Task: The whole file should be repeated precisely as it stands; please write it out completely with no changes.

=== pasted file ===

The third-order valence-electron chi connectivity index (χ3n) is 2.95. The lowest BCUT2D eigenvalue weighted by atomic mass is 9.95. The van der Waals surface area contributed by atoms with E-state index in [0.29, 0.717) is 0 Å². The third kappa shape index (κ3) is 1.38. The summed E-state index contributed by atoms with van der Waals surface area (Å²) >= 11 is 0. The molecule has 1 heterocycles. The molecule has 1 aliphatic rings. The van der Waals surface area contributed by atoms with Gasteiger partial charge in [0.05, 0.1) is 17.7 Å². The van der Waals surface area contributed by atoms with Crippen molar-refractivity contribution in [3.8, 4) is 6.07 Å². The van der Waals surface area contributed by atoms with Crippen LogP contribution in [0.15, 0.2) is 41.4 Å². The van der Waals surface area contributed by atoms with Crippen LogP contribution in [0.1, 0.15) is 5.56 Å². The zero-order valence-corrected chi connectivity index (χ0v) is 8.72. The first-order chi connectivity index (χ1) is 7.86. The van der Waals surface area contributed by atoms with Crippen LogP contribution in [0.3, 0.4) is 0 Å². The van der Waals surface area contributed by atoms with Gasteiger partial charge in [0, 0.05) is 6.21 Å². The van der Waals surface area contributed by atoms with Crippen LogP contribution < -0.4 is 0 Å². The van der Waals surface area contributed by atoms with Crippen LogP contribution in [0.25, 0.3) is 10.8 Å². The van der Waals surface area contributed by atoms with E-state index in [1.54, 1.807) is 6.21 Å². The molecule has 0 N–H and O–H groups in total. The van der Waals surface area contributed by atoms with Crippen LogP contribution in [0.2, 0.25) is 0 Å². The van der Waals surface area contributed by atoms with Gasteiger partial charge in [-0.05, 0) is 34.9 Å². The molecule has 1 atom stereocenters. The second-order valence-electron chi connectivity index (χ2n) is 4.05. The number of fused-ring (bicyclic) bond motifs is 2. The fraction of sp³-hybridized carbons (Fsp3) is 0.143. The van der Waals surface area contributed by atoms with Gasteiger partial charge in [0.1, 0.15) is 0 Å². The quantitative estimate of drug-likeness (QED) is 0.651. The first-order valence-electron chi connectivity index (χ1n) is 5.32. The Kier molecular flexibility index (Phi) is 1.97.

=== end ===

The third-order valence-electron chi connectivity index (χ3n) is 2.95. The lowest BCUT2D eigenvalue weighted by atomic mass is 9.95. The van der Waals surface area contributed by atoms with E-state index in [0.29, 0.717) is 0 Å². The third kappa shape index (κ3) is 1.38. The summed E-state index contributed by atoms with van der Waals surface area (Å²) >= 11 is 0. The molecule has 1 heterocycles. The molecule has 1 aliphatic rings. The van der Waals surface area contributed by atoms with Gasteiger partial charge in [0.05, 0.1) is 17.7 Å². The van der Waals surface area contributed by atoms with Crippen molar-refractivity contribution in [3.8, 4) is 6.07 Å². The van der Waals surface area contributed by atoms with Crippen LogP contribution in [0.15, 0.2) is 41.4 Å². The van der Waals surface area contributed by atoms with Crippen LogP contribution in [0.1, 0.15) is 5.56 Å². The zero-order valence-corrected chi connectivity index (χ0v) is 8.72. The first-order chi connectivity index (χ1) is 7.86. The van der Waals surface area contributed by atoms with Crippen LogP contribution in [0.3, 0.4) is 0 Å². The van der Waals surface area contributed by atoms with Gasteiger partial charge in [0, 0.05) is 6.21 Å². The van der Waals surface area contributed by atoms with Crippen LogP contribution < -0.4 is 0 Å². The van der Waals surface area contributed by atoms with Crippen LogP contribution in [0.25, 0.3) is 10.8 Å². The van der Waals surface area contributed by atoms with E-state index in [1.54, 1.807) is 6.21 Å². The molecule has 0 N–H and O–H groups in total. The van der Waals surface area contributed by atoms with Crippen LogP contribution in [0.2, 0.25) is 0 Å². The van der Waals surface area contributed by atoms with Gasteiger partial charge in [-0.05, 0) is 34.9 Å². The molecule has 1 atom stereocenters. The second-order valence-electron chi connectivity index (χ2n) is 4.05. The number of fused-ring (bicyclic) bond motifs is 2. The fraction of sp³-hybridized carbons (Fsp3) is 0.143. The van der Waals surface area contributed by atoms with Gasteiger partial charge in [0.1, 0.15) is 0 Å². The quantitative estimate of drug-likeness (QED) is 0.651. The first-order valence-electron chi connectivity index (χ1n) is 5.32. The Kier molecular flexibility index (Phi) is 1.97.